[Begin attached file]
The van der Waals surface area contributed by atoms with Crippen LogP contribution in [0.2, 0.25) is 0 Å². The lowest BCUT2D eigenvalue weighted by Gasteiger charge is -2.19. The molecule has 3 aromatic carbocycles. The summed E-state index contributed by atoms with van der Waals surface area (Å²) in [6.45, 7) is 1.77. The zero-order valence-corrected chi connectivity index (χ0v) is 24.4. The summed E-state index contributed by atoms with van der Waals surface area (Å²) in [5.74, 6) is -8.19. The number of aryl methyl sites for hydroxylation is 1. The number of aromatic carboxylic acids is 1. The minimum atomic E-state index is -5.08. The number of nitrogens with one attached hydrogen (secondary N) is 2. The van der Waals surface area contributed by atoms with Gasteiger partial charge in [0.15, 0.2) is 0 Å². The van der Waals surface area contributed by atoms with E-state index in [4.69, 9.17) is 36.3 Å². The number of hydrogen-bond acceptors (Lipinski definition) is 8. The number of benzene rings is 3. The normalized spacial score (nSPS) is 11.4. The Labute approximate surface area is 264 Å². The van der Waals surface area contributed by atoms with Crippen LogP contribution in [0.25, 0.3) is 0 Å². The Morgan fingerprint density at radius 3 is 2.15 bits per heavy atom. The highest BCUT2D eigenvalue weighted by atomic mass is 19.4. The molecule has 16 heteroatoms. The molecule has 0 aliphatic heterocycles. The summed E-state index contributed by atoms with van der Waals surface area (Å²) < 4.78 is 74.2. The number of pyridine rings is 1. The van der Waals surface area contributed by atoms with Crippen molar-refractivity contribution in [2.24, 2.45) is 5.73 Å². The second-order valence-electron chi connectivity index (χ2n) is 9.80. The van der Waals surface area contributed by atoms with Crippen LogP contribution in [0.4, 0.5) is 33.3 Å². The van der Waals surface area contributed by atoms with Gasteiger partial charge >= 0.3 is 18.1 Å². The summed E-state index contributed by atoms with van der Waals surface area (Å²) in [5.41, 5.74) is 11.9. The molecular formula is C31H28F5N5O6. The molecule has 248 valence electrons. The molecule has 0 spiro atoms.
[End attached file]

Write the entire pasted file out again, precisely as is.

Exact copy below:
The van der Waals surface area contributed by atoms with Crippen LogP contribution in [0.2, 0.25) is 0 Å². The lowest BCUT2D eigenvalue weighted by Gasteiger charge is -2.19. The molecule has 3 aromatic carbocycles. The summed E-state index contributed by atoms with van der Waals surface area (Å²) in [6.45, 7) is 1.77. The zero-order valence-corrected chi connectivity index (χ0v) is 24.4. The summed E-state index contributed by atoms with van der Waals surface area (Å²) in [5.74, 6) is -8.19. The number of aryl methyl sites for hydroxylation is 1. The number of aromatic carboxylic acids is 1. The minimum atomic E-state index is -5.08. The number of nitrogens with one attached hydrogen (secondary N) is 2. The van der Waals surface area contributed by atoms with Gasteiger partial charge in [0.15, 0.2) is 0 Å². The van der Waals surface area contributed by atoms with E-state index in [4.69, 9.17) is 36.3 Å². The number of hydrogen-bond acceptors (Lipinski definition) is 8. The number of benzene rings is 3. The normalized spacial score (nSPS) is 11.4. The Labute approximate surface area is 264 Å². The van der Waals surface area contributed by atoms with Crippen LogP contribution in [0.25, 0.3) is 0 Å². The Morgan fingerprint density at radius 3 is 2.15 bits per heavy atom. The highest BCUT2D eigenvalue weighted by atomic mass is 19.4. The molecule has 16 heteroatoms. The molecule has 0 aliphatic heterocycles. The summed E-state index contributed by atoms with van der Waals surface area (Å²) < 4.78 is 74.2. The number of pyridine rings is 1. The van der Waals surface area contributed by atoms with Crippen molar-refractivity contribution in [2.24, 2.45) is 5.73 Å². The second-order valence-electron chi connectivity index (χ2n) is 9.80. The van der Waals surface area contributed by atoms with Crippen LogP contribution in [0.4, 0.5) is 33.3 Å². The van der Waals surface area contributed by atoms with Gasteiger partial charge >= 0.3 is 18.1 Å². The summed E-state index contributed by atoms with van der Waals surface area (Å²) in [5.41, 5.74) is 11.9. The molecular formula is C31H28F5N5O6. The molecule has 248 valence electrons. The molecule has 0 spiro atoms.